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A Series on Reportable Events: The Squealing TPA (Part 1)


Retirement Plan Advisory Services has chosen to write a series for our readers on qualified retirement planning and compliance with the new regulation, ERISA 408(b)(2). It is pertinent that ALL Covered Service Providers are aware of the newest regulation, as it requires full-disclosure of any information regarding services they provide, their fiduciary capacity, the fees they charge and the method and frequency of the payment plans. 

Unfortunately, many providers have NOT adhered to this new regulation, and their failure to disclose information creates a prohibited transaction. 

This series will explain the newest regulation; help you realize if your service is failing to comply with the regulation, and where to go from there. We are here to guide your business seamlessly through the process, in order for you to avoid paying fees, excise taxes and have to file governmental paperwork. If you HAVE complied with ERISA 408(b)(2), we offer advice on how to educate your brokers and make sure there is consistent full compliance and disclosure throughout.            

What is Form 5500?

A plan sponsor of a qualified retirement plan must file a Form 5500 with attachments to the Department of Labor. This disclosure form has a great deal of information regarding the plan. We will concentrate on only one section of the form, reporting of prohibited transactions.

Most plan sponsors hire professionals to assist in preparing the Form 5500 with all the attachments. In general, there are two types of servicing platforms: bundled and unbundled.

A bundled arrangement is where the compliance services (commonly referred to as Third Party Administrator or TPA), the record keeper, and the investment provider are all bundled together. An unbundled arrangement can come in many variations, with the recordkeeping, investment services, and TPA services all separate.

In either arrangement, the compliance section or TPA must complete the Form 5500 for the plan sponsor to execute and submit under penalty of perjury to the U.S. Department of Labor. These forms are several pages in length and have several attachments. The TPA has the option of signing on as a paid preparer or not.

Non-Compliance Creates Prohibited Transactions

On Schedule I or H and Schedule G of the Form 5500, the plan sponsor must indicate if there have been any prohibited transactions for the plan year. These are referred to as “Reportable Events”. 

As a TPA for over 30 years, I have witnessed many Prohibited Transactions (PT’s). There are the obvious ones: the trustees purchases their home residence and rents it back to themselves, the trustees purchase art objects that are on their living room wall, the trustees purchase Club Med memberships since they are good investments and will always go up in price, etc. There are also the not so obvious ones, which are relevant to this discussion.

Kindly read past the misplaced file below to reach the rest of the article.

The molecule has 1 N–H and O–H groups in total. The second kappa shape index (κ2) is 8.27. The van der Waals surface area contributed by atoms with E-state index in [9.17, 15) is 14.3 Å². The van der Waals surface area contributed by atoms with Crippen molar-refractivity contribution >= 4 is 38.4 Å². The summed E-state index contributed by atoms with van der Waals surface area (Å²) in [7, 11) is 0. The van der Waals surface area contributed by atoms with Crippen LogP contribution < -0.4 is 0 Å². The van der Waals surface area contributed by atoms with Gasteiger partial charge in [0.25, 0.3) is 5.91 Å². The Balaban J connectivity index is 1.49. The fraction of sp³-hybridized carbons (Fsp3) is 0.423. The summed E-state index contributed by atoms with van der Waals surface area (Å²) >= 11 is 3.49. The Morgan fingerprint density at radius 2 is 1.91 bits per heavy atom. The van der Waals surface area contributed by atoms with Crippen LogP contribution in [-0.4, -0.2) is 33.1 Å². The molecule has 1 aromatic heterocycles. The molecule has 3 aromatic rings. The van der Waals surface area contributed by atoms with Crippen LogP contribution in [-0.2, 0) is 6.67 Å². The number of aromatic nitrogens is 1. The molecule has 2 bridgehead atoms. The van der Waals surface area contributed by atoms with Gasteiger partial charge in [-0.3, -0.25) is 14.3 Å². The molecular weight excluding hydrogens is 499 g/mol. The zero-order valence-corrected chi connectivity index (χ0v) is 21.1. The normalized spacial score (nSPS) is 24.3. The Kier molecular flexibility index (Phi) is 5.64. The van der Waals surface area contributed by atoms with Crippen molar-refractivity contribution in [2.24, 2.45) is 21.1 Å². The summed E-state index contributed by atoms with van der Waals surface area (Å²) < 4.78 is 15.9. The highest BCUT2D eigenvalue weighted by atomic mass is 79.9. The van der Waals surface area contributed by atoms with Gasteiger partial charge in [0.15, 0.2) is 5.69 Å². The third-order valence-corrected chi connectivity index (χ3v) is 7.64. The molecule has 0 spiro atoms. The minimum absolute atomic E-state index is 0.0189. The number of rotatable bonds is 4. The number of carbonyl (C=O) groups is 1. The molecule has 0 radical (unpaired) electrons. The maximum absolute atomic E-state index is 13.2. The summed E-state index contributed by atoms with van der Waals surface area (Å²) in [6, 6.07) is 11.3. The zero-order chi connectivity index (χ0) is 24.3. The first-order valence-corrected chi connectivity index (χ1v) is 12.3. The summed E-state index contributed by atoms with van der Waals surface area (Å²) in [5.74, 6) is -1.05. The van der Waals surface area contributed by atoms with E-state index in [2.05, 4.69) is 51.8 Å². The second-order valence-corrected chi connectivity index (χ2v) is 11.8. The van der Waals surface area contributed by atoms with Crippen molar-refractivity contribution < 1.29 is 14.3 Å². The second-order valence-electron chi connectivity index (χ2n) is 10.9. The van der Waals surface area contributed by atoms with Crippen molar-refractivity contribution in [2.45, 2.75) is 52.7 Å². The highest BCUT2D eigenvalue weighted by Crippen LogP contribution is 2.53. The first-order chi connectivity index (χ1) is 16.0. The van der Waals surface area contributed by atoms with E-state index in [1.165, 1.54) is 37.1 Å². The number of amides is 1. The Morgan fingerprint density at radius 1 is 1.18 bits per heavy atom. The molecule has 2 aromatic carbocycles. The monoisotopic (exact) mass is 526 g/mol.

New Requirements Under ERISA 408(b)(2)

The TPA SHOULD identify the prohibited transaction or the auditor will see it for larger plans.

The new regulations, that became effective July 1, 2012, require that all Covered Service Providers (CSP’s) to a qualified retirement plan, that get paid out of plan assets, disclose the services they provide, if they operate in a fiduciary capacity, the fees they charge, and the method and frequency of the payment of the fees.

We believe that the MAJORITY of advisors have NOT complied with the new regulations under ERISA 408(b)(2) and they will get caught.


ERISA 408(b)(2) states that failure to disclose any of the information above makes all payments, fees or commissions paid after June 30, 2012 a prohibited transaction.

Any financial advisor to a qualified plan is considered a CSP. This includes brokers (registered representatives), Registered Investment Advisers (either state or federally registered) and their Investment Adviser Representatives and Investment Managers that have discretionary or non-discretionary control over plan assets.

Disclosure is Paramount to Avoiding a Prohibited Transaction

Without disclosure the plan has a prohibited transaction from the Covered Service Provider.

If the broker dealer is receiving a portion of the fees from the plan assets through a cut in the commissions, then the broker dealer must disclose their services, fees method and frequency of payment and fiduciary status. If they do not, then they have non-disclosed fees and they are committing a prohibited transaction.

What's Next?

The CSP must determine if they are operating in a fiduciary capacity. The critical issue is how the investment professional acts when performing their services. If the investment professional helps select the vendor, the funds that are used in the plan for participant selection or helps any of the participants in the selection of the funds for their individual portfolio, then they are acting in a fiduciary capacity.  


Is your business complying with federal regulations? Read our complimentary download to find out.

        NEXT In Our Series... Has A Prohibited Transaction Occurred? 


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